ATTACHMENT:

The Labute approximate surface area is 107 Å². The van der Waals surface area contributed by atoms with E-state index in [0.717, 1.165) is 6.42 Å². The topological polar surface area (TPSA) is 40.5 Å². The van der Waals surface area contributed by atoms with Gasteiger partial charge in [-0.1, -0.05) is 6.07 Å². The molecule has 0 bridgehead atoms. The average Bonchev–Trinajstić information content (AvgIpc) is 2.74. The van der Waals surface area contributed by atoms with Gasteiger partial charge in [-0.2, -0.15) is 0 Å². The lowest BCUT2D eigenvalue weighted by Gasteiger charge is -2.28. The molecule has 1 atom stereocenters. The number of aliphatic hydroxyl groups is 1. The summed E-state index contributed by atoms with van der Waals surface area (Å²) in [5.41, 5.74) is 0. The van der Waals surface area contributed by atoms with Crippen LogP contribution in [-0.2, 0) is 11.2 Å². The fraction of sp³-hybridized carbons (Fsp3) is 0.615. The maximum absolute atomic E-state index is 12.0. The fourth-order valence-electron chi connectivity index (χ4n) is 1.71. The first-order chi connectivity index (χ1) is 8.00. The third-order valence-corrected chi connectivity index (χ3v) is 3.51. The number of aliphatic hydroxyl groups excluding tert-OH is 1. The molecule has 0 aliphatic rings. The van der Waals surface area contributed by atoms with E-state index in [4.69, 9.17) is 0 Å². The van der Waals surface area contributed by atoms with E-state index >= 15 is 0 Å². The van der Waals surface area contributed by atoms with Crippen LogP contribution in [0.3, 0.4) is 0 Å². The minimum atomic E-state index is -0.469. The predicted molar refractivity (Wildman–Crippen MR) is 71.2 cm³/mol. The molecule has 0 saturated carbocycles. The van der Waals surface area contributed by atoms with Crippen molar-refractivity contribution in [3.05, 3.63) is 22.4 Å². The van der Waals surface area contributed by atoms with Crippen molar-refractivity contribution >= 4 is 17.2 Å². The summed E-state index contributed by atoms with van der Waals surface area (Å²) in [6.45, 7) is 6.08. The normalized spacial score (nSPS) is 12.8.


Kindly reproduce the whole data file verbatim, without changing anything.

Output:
The Labute approximate surface area is 107 Å². The van der Waals surface area contributed by atoms with E-state index in [0.717, 1.165) is 6.42 Å². The topological polar surface area (TPSA) is 40.5 Å². The van der Waals surface area contributed by atoms with Gasteiger partial charge in [-0.1, -0.05) is 6.07 Å². The molecule has 0 bridgehead atoms. The average Bonchev–Trinajstić information content (AvgIpc) is 2.74. The van der Waals surface area contributed by atoms with Gasteiger partial charge in [-0.2, -0.15) is 0 Å². The lowest BCUT2D eigenvalue weighted by Gasteiger charge is -2.28. The molecule has 1 atom stereocenters. The number of aliphatic hydroxyl groups is 1. The summed E-state index contributed by atoms with van der Waals surface area (Å²) in [5.41, 5.74) is 0. The van der Waals surface area contributed by atoms with Crippen LogP contribution in [-0.2, 0) is 11.2 Å². The fraction of sp³-hybridized carbons (Fsp3) is 0.615. The maximum absolute atomic E-state index is 12.0. The fourth-order valence-electron chi connectivity index (χ4n) is 1.71. The first-order chi connectivity index (χ1) is 8.00. The third-order valence-corrected chi connectivity index (χ3v) is 3.51. The number of aliphatic hydroxyl groups excluding tert-OH is 1. The molecule has 0 aliphatic rings. The van der Waals surface area contributed by atoms with E-state index in [4.69, 9.17) is 0 Å². The van der Waals surface area contributed by atoms with E-state index >= 15 is 0 Å². The van der Waals surface area contributed by atoms with Crippen LogP contribution in [0.3, 0.4) is 0 Å². The minimum atomic E-state index is -0.469. The predicted molar refractivity (Wildman–Crippen MR) is 71.2 cm³/mol. The molecule has 0 saturated carbocycles. The van der Waals surface area contributed by atoms with Crippen molar-refractivity contribution in [3.05, 3.63) is 22.4 Å². The van der Waals surface area contributed by atoms with Crippen molar-refractivity contribution >= 4 is 17.2 Å². The summed E-state index contributed by atoms with van der Waals surface area (Å²) in [6.45, 7) is 6.08. The normalized spacial score (nSPS) is 12.8.